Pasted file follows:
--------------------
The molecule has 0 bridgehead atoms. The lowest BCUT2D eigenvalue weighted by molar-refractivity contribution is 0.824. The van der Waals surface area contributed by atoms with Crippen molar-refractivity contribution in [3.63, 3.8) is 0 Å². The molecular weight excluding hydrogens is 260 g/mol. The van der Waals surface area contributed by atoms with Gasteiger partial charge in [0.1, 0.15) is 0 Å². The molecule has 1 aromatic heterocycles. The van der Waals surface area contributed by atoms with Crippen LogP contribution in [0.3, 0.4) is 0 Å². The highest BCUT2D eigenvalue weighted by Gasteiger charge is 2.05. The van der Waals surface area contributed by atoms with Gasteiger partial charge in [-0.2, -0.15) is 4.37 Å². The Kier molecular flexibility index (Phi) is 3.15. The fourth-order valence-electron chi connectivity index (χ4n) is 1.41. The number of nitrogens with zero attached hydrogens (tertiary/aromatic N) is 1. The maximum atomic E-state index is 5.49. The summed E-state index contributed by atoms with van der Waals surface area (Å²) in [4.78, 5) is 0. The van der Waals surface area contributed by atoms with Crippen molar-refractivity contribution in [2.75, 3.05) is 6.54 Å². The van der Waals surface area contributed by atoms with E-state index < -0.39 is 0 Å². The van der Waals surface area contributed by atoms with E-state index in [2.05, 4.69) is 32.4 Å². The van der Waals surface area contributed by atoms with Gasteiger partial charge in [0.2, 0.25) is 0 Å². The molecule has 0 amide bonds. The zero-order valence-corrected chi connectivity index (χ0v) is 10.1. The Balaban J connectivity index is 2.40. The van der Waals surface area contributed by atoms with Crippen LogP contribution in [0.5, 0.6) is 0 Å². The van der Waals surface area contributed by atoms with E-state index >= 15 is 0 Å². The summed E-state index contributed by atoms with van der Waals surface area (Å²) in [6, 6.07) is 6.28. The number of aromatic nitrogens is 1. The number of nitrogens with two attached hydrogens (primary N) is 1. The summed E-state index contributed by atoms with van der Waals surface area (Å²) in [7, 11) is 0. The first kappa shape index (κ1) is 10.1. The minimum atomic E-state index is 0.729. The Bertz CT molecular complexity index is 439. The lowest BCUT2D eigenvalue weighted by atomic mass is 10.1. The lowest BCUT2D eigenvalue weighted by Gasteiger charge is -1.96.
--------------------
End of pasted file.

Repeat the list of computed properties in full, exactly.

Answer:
The molecule has 0 bridgehead atoms. The lowest BCUT2D eigenvalue weighted by molar-refractivity contribution is 0.824. The van der Waals surface area contributed by atoms with Crippen molar-refractivity contribution in [3.63, 3.8) is 0 Å². The molecular weight excluding hydrogens is 260 g/mol. The van der Waals surface area contributed by atoms with Gasteiger partial charge in [0.1, 0.15) is 0 Å². The molecule has 1 aromatic heterocycles. The van der Waals surface area contributed by atoms with Crippen LogP contribution in [0.3, 0.4) is 0 Å². The highest BCUT2D eigenvalue weighted by Gasteiger charge is 2.05. The van der Waals surface area contributed by atoms with Gasteiger partial charge in [-0.2, -0.15) is 4.37 Å². The Kier molecular flexibility index (Phi) is 3.15. The fourth-order valence-electron chi connectivity index (χ4n) is 1.41. The number of nitrogens with zero attached hydrogens (tertiary/aromatic N) is 1. The maximum atomic E-state index is 5.49. The summed E-state index contributed by atoms with van der Waals surface area (Å²) in [4.78, 5) is 0. The van der Waals surface area contributed by atoms with Crippen molar-refractivity contribution in [2.75, 3.05) is 6.54 Å². The van der Waals surface area contributed by atoms with E-state index < -0.39 is 0 Å². The van der Waals surface area contributed by atoms with E-state index in [2.05, 4.69) is 32.4 Å². The van der Waals surface area contributed by atoms with Gasteiger partial charge in [0.2, 0.25) is 0 Å². The molecule has 0 amide bonds. The zero-order valence-corrected chi connectivity index (χ0v) is 10.1. The Balaban J connectivity index is 2.40. The van der Waals surface area contributed by atoms with Crippen LogP contribution in [0.5, 0.6) is 0 Å². The van der Waals surface area contributed by atoms with E-state index >= 15 is 0 Å². The summed E-state index contributed by atoms with van der Waals surface area (Å²) in [6, 6.07) is 6.28. The number of aromatic nitrogens is 1. The number of nitrogens with two attached hydrogens (primary N) is 1. The summed E-state index contributed by atoms with van der Waals surface area (Å²) in [7, 11) is 0. The first kappa shape index (κ1) is 10.1. The minimum atomic E-state index is 0.729. The Bertz CT molecular complexity index is 439. The lowest BCUT2D eigenvalue weighted by atomic mass is 10.1. The lowest BCUT2D eigenvalue weighted by Gasteiger charge is -1.96.